Owner’s questionable claims
15 September ~ Although the stand-off between Assem Allam and Hull City supporters has existed for over a year now, tonight's game against West Ham United, in front of the Sky cameras, is likely to feature the first instance of supporters calling for the owner to go. At a one-man press conference this week, Allam reopened a series of old wounds that proved he had learned nothing, heard nothing and still cares for nothing to do with his club's history, and the reaction has been fierce. It remains a strange relationship.
The supporters who have been exasperated by Allam's outbursts and economies with the truth have still acknowledged and been grateful for his benevolence, right up to the shutting of the transfer window a fortnight ago when four new players, at some expense, joined the first-team squad. But his latest act of egotism is, it seems, proving a bridge too far.
The first known “Allam Out” banner has been embroidered and displayed on social media, and moderate supporters who hated Allam's proposal to change the club name but wanted him to remain are now starting to believe a new owner would be the better option. His press conference, an event full of fabrications and incoherent protestations, made it clear he still intended to get clearance to change the name unless he sold the club in the meantime. He further claimed that the club had been put up for sale the day after the FA turned down his application in April.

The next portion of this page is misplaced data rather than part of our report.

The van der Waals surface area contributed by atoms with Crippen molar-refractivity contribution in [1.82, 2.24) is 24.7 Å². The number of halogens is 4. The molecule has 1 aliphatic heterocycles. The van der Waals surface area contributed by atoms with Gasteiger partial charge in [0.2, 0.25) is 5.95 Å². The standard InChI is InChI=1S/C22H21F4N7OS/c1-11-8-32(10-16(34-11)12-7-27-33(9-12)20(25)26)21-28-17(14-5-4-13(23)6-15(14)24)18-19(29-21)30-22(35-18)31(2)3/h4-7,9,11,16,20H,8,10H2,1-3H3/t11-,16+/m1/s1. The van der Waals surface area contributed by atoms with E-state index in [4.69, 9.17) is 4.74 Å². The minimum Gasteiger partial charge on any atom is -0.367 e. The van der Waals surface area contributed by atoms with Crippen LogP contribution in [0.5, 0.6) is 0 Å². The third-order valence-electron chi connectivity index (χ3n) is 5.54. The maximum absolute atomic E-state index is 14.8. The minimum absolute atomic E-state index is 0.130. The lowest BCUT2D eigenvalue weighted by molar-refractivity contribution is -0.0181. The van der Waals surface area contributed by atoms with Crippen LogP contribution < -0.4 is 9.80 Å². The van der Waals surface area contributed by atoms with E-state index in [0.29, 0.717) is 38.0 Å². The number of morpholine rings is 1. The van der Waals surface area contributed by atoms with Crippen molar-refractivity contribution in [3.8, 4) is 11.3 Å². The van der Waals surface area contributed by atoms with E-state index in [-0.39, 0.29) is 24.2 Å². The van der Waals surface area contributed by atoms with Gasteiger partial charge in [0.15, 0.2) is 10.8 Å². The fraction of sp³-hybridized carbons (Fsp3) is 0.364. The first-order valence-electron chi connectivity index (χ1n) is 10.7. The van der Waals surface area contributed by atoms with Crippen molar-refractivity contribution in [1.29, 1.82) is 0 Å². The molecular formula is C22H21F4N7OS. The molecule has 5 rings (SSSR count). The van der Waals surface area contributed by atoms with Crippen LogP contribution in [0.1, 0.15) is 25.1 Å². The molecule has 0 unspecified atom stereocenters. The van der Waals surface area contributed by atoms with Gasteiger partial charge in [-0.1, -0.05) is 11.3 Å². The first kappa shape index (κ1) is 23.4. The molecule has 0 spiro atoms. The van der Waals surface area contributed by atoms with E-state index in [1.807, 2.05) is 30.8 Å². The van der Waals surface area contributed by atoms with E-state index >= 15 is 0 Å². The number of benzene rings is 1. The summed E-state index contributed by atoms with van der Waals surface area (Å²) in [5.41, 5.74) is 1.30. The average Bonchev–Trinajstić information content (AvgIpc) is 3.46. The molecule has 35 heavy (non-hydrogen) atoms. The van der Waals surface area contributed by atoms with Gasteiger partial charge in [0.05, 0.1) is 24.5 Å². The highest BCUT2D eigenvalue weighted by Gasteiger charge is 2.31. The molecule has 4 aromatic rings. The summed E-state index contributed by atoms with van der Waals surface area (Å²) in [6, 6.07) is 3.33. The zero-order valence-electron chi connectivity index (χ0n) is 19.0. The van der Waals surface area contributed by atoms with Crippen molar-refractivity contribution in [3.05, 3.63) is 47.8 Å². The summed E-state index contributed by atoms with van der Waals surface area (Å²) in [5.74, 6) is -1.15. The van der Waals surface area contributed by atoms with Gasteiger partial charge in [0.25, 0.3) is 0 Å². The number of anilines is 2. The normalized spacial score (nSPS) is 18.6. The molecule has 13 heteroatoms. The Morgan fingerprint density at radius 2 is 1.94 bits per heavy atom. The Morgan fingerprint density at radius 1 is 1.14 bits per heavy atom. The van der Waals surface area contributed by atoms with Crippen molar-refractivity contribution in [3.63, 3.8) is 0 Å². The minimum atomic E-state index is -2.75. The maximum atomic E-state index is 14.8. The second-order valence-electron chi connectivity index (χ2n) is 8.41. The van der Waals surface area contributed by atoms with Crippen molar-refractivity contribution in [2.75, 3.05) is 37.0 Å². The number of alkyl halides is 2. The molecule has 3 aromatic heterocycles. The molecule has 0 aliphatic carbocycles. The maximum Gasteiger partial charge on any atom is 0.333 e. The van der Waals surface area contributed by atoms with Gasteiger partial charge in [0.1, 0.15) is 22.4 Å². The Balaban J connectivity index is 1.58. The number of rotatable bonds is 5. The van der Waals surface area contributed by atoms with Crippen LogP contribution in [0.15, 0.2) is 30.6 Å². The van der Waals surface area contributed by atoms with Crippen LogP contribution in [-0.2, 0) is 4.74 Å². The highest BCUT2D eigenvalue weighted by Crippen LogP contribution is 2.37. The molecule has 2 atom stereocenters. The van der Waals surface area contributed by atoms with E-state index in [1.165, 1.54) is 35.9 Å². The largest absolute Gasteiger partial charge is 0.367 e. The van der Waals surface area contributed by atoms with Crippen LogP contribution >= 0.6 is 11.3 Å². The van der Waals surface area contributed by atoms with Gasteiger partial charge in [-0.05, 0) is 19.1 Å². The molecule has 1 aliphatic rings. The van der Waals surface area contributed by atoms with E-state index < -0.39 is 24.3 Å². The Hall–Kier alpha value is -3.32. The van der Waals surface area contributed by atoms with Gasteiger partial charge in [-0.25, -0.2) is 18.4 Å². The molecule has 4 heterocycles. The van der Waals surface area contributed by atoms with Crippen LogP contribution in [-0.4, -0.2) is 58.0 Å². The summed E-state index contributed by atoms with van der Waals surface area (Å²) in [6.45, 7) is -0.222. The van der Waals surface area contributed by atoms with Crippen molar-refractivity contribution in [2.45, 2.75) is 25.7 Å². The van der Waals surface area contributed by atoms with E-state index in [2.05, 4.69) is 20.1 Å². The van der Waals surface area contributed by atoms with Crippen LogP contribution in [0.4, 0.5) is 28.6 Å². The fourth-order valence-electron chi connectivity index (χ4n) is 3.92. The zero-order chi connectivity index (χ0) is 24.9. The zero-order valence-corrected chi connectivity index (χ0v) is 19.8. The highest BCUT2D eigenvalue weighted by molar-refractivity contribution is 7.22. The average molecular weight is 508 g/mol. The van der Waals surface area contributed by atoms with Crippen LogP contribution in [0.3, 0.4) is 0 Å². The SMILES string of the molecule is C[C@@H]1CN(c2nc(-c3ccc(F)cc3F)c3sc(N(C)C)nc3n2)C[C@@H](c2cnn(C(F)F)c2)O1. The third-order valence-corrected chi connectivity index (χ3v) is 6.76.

Nobody knows what to believe any more, but they do know that Hull City Tigers has not been the club name for 110 years, something Allam claims to be true. It is currently the business name, but not the team name. It is also clear that while Allam stated that the appeal was to be heard by the Court of Arbitration for Sport, the body itself has confirmed that no such appeal has been lodged. Furthermore, despite Allam hating Hull City Council for refusing to sell him the KC Stadium, the council has declared that no bid was ever made and that Allam has never apologised for calling the supporters who opposed his plans "hooligans".
The supporters also know that "Hull Tigers" is not shorter than "Hull City", despite Allam inexplicably claiming the contrary, and that that the club promised to reveal the details of the ballot of season-ticket holders on the name change issue last season (a process so skewed, official poll companies declared it to be farcical) and have never done so.
A televised Premier League game provides the ideal opportunity for the supporters to begin their campaign to remove Allam from the club, though it seems to be a reasonable notion for him to merely retire and hand over the reins to his son and heir Ehab who, while officially supportive of his father, has proved a much more moderate and accessible figure in private. This was what many assumed the press conference was about: the abdication and consequent accession within the Allam family. That it wasn't about this at all means that instead of the new era in the boardroom that would befit current unprecedented successes on the pitch, the wretched old one continues to fester. City fans have gone from frustrated to downright angry and only one man is responsible for it. Matthew Rudd